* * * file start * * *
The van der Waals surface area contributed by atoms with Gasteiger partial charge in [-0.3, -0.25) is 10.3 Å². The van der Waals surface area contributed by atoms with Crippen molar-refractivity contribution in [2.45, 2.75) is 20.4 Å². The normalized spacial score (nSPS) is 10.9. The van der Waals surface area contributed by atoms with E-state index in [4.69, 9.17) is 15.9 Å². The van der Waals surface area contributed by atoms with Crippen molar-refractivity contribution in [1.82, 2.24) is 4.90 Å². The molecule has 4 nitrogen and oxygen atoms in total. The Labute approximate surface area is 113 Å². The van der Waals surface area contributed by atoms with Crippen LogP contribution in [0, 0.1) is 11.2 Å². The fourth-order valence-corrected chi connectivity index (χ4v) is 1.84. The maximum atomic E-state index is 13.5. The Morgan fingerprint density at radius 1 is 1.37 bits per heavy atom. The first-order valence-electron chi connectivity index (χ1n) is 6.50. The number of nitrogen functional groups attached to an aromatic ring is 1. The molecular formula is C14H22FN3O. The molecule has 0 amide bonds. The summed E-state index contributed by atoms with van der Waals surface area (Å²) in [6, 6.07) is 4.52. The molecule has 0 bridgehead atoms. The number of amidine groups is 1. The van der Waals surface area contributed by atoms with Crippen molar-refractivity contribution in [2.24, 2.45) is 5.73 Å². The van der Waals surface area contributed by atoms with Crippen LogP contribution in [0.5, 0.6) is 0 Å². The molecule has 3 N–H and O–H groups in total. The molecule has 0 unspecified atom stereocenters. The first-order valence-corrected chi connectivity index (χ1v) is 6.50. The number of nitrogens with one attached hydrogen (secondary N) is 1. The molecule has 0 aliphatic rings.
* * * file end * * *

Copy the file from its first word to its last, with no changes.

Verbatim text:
The van der Waals surface area contributed by atoms with Gasteiger partial charge in [-0.3, -0.25) is 10.3 Å². The van der Waals surface area contributed by atoms with Crippen molar-refractivity contribution in [2.45, 2.75) is 20.4 Å². The normalized spacial score (nSPS) is 10.9. The van der Waals surface area contributed by atoms with E-state index in [4.69, 9.17) is 15.9 Å². The van der Waals surface area contributed by atoms with Crippen molar-refractivity contribution in [1.82, 2.24) is 4.90 Å². The molecule has 4 nitrogen and oxygen atoms in total. The Labute approximate surface area is 113 Å². The van der Waals surface area contributed by atoms with Crippen LogP contribution in [0, 0.1) is 11.2 Å². The fourth-order valence-corrected chi connectivity index (χ4v) is 1.84. The maximum atomic E-state index is 13.5. The Morgan fingerprint density at radius 1 is 1.37 bits per heavy atom. The first-order valence-electron chi connectivity index (χ1n) is 6.50. The number of nitrogen functional groups attached to an aromatic ring is 1. The molecular formula is C14H22FN3O. The molecule has 0 amide bonds. The summed E-state index contributed by atoms with van der Waals surface area (Å²) in [6, 6.07) is 4.52. The molecule has 0 bridgehead atoms. The number of amidine groups is 1. The van der Waals surface area contributed by atoms with Crippen molar-refractivity contribution in [2.24, 2.45) is 5.73 Å². The van der Waals surface area contributed by atoms with Crippen LogP contribution in [0.5, 0.6) is 0 Å². The molecule has 3 N–H and O–H groups in total. The molecule has 0 unspecified atom stereocenters. The first-order valence-corrected chi connectivity index (χ1v) is 6.50. The number of nitrogens with one attached hydrogen (secondary N) is 1. The molecule has 0 aliphatic rings.